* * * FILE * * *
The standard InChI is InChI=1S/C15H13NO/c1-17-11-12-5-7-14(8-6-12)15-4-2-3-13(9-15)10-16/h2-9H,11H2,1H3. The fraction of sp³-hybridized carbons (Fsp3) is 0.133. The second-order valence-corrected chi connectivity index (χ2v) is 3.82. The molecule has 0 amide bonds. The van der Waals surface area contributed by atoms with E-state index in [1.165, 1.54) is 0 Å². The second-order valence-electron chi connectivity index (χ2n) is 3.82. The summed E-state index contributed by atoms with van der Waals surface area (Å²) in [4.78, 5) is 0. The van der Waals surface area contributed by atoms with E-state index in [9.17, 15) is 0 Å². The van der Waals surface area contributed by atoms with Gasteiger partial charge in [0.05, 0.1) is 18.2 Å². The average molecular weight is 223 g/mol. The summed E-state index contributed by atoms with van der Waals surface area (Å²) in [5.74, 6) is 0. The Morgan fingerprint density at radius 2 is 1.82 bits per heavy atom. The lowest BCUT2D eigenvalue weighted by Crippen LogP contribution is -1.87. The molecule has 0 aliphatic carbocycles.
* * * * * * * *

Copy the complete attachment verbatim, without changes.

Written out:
The standard InChI is InChI=1S/C15H13NO/c1-17-11-12-5-7-14(8-6-12)15-4-2-3-13(9-15)10-16/h2-9H,11H2,1H3. The fraction of sp³-hybridized carbons (Fsp3) is 0.133. The second-order valence-corrected chi connectivity index (χ2v) is 3.82. The molecule has 0 amide bonds. The van der Waals surface area contributed by atoms with E-state index in [1.165, 1.54) is 0 Å². The second-order valence-electron chi connectivity index (χ2n) is 3.82. The summed E-state index contributed by atoms with van der Waals surface area (Å²) in [4.78, 5) is 0. The van der Waals surface area contributed by atoms with E-state index in [9.17, 15) is 0 Å². The van der Waals surface area contributed by atoms with Gasteiger partial charge in [0.05, 0.1) is 18.2 Å². The average molecular weight is 223 g/mol. The summed E-state index contributed by atoms with van der Waals surface area (Å²) in [5.74, 6) is 0. The Morgan fingerprint density at radius 2 is 1.82 bits per heavy atom. The lowest BCUT2D eigenvalue weighted by Crippen LogP contribution is -1.87. The molecule has 0 aliphatic carbocycles.